In the middle decades of the 20th century, they were called "mushroom synagogues." They popped up in the waning days of summer to provide High Holiday services, then disappeared at the conclusion of Yom Kippur.
Today, "mushroom synagogues" are again in vogue -- but with a critical difference. Where once they were organized mainly by entrepreneurs who saw an opportunity to make a quick buck, today quite a few of them announce, or even advertise, that attendance is free.
Two related factors have driven the seasonal demand for these services in recent years. One is that American congregations rely on a dues model to sustain themselves financially. Because there is more demand for High Holiday services than for other synagogue services or programs, congregations have been able to leverage a package deal: no membership, no High Holidays seats.
The second related factor is that relatively large numbers of American Jews are not affiliated with synagogues. In the late 1950s, at the peak of synagogue affiliation, an estimated 60 percent of Jewish families belonged to synagogues. But by the beginning of this century, according to the most optimistic reckoning, that figure had dropped into the 40-percent range.
Demographic surveys have found that synagogue membership is associated with income. Therefore, it is not surprising that the recent economic downturn has exacerbated the membership gap. Congregations have lost members who have fallen on hard times. The pattern is reminiscent of the Great Depression, which has been described by historians as a religious Depression as well as an economic one.
What are non-affiliated Jews to do if they wish to attend High Holiday services? One response to the economic realities has been a call for synagogues to eliminate their "pay-to-pray" policies altogether. Churches, after all, charge no membership dues. They support their activities through voluntary giving -- plate-passing, tithing or other types of offerings.
Why, some Jews ask, should synagogues maintain a heavy-handed, materialistic bar to participation precisely on the most sacred days of the Jewish calendar?
The simple answer is that congregations require funds to keep their doors open year-round. Also, over the past 20 years, most congregations have instituted stratified dues scales: Most synagogues have lower fees for younger people just starting their careers; most offer reduced dues for widows and widowers, divorced people and singles; most are responsive to those who have financial difficulties.
Apparently, however, many Jews find it demeaning to ask for such financial accommodations and do not do so. For different reasons, others resist the idea of paying even token amounts to help defray the costs of running religious institutions.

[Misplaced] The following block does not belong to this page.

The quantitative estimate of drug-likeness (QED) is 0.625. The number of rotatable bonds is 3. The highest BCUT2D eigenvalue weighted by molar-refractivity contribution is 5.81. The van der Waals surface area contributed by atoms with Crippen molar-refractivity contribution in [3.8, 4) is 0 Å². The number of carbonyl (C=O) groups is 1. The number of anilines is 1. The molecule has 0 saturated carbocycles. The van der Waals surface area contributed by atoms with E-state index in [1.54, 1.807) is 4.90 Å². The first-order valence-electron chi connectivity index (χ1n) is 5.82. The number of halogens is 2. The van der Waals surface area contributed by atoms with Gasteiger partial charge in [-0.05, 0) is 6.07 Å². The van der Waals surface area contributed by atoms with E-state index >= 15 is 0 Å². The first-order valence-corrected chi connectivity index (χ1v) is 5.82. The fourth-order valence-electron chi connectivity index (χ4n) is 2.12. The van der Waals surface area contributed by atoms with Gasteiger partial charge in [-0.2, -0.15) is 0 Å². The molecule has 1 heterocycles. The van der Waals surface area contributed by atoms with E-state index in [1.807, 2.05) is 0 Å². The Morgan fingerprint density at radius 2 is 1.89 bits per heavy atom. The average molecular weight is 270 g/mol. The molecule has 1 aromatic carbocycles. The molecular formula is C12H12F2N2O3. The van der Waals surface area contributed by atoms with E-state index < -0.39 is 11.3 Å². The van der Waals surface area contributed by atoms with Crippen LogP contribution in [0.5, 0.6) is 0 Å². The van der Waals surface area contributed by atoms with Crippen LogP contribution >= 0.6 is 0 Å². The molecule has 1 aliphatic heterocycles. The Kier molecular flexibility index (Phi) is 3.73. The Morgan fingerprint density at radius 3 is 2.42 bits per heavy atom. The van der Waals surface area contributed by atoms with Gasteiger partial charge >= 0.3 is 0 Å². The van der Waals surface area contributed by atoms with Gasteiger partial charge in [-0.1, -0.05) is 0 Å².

Some synagogues have adopted a more radical approach. Rather than charge a flat fee for a package of services, they have instituted a "fee-for-services" system. In this business model, the synagogue is envisioned not as an overarching community offering its members a comprehensive range of activities but as a department store in which Jews can select those services that appeal to them and take no responsibility for supporting the other departments.
The other solution to the pay-to-pray dilemma, increasingly adopted by congregations and "freelancers," is to offer High Holiday seats at low or no cost. Most Chabad centers follow one approach or the other. And quite a few mainstream congregations in recent years have set aside some seats for distribution at no charge. The altruistic reason for such a policy is to provide places for those who cannot afford payment. The more strategic reason is to draw newcomers to the synagogue in the hope that when they have the means, they will join.
These High Holiday arrangements have considerably eased the pain of the pay-to-pray blues often heard at this season of the Jewish calendar. At their best, however, synagogues are religious communities offering rich benefits for members prepared to pay in the currency of sustained commitment. Most such communities now offer low-cost or, as one advertisement puts it, "free, walk-in High Holidays services for those who are searching."
But as the slogan implies, the lunch is not really free, at least in a moral sense. Those who avail themselves of such opportunities have an obligation to be actively "searching," not passively expecting service. Synagogues should not be spiritual department stores or transient, once-a-year gathering places.
Jack Wertheimer is a professor of American Jewish history at the Jewish Theological Seminary. This article was first published by Jewish Ideas Daily (www.jewishideasdaily.com ).